Sea Bass

22nd December 2006

I told Atkins Down The Road about our apartment in Turkey and mentioned that once we’ve taken possession of it at the end of October 2007 he and Mrs Atkins Down The Road will be welcome to stay with us whenever they likle.

His reply was immediate and without ceremony at all. “No thanks.”

There was something wrong here. In Atkins we are talking about a man who is as likely to turn down a freebie as Cherie Blair on speed. I asked him why.

His lip didn’t exactly curl but it might well have done from the tone of his voice. “Turkey?”

“What’s wrong with Turkey?”

“You’ll do well to last a month without having your throat cut. You wouldn’t get me within a thousand miles of the place.”

“This is Altinkum we’re talking about,” I said. “A holiday resort on the Aegean coast. Not downtown Istanbul after Galatasaray have just lost at home to Millwall.”

“Altinkum, Istanbul, they’re Turks, and they’re all tarred with the same brush, Turks. Only the amount of tar is different. Vagabonds, murderers, the lot of them; they can’t help themselves, it’s in their blood, it’s the hot weather.”

I was prepared to say more fool you to him then let the matter drop when an idea came to me that if acted upon would test to the full Atkins’ resolve to keep Turkey off his list of desirable holiday destinations. I acted upon it. “Even if what you say is true it’s a risk I’m prepared to take,” I said.  Then I paused for effect before continuing, “If only to sample that sea bass again.”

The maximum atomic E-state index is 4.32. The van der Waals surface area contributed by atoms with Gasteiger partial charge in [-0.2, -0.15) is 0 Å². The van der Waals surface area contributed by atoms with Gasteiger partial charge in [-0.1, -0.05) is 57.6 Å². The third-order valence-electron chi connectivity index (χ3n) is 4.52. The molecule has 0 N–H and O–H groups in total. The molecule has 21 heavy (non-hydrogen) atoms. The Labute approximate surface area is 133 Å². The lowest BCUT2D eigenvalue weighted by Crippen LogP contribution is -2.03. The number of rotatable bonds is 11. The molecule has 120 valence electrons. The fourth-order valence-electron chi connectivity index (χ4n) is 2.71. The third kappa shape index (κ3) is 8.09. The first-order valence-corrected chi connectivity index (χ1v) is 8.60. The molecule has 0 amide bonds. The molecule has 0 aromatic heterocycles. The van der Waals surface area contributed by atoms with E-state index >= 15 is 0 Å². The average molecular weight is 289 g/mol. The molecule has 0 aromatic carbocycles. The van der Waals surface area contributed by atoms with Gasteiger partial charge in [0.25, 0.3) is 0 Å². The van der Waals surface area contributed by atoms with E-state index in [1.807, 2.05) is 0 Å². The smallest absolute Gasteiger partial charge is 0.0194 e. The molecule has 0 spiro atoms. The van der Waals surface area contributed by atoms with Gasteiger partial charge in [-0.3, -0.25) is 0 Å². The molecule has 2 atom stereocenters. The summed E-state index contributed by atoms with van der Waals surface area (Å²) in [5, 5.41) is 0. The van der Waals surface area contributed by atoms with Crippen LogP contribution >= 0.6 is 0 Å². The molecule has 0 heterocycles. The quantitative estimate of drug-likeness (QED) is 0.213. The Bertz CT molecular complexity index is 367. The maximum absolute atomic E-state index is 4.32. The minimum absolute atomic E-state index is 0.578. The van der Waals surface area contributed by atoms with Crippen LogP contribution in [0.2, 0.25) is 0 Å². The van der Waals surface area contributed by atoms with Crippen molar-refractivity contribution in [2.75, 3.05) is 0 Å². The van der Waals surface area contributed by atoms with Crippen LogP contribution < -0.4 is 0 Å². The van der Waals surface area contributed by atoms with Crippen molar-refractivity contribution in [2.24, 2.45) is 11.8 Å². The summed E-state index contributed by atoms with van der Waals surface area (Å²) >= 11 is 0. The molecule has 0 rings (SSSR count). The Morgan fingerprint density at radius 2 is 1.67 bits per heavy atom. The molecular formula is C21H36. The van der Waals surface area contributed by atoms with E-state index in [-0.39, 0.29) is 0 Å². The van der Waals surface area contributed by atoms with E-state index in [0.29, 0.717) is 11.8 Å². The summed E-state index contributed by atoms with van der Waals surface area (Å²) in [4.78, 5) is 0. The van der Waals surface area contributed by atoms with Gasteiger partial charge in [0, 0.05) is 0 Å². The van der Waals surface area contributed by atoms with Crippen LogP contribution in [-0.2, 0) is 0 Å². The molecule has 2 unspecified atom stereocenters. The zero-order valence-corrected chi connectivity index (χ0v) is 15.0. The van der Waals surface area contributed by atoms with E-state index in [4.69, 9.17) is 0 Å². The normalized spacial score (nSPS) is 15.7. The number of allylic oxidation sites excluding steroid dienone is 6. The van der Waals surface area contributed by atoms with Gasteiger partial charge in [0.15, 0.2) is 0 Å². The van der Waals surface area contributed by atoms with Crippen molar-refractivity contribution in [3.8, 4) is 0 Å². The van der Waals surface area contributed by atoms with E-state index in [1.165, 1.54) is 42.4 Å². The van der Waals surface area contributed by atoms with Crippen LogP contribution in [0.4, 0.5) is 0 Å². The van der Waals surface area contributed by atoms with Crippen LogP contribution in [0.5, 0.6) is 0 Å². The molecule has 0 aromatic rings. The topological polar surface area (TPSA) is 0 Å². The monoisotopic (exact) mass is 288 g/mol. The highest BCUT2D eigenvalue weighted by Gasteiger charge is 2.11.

Atkins’ ears pricked up at once. “Sea bass?”

Those of you who have heard me speak of Atkins Down Then Road before might recollect that he is such a lover of duck that if he is eating out and someone in the company orders duck then Atkins has to order it too as he can not bear to see other people eating duck if he himself is not eating it. Sea bass is it’s Piscean equivalent; in fact if anything he likes sea bass even more than he does duck.

“While I was over there I had the most marvellous sea bass I’ve ever tasted, fresh out of the sea that day,” I said. “Hanging over the edges of the plate it was, must have weighed a pound and a half at least. It cost me £7, including chips and all the trimmings. In this country you couldn’t buy a sea bass of that size for twice the price from a fishmonger, let alone have it cooked and served up to you in a restaurant that also served up perfectly acceptable wine for two quid a bottle.”

He thought about it for all of a second. “October you say?”

“We take possession on the 31st of October.”

“Put me down for early November,” he said.

“How are you going to eat sea bass if your throat’s been cut?” I asked.

He thought about it for a moment then said, “We might have let them in the Common Market by then,” as if that were all the reason Turks would need to stop slitting Englishmen’s throats, then made himself scarce before I could query his reasoning.

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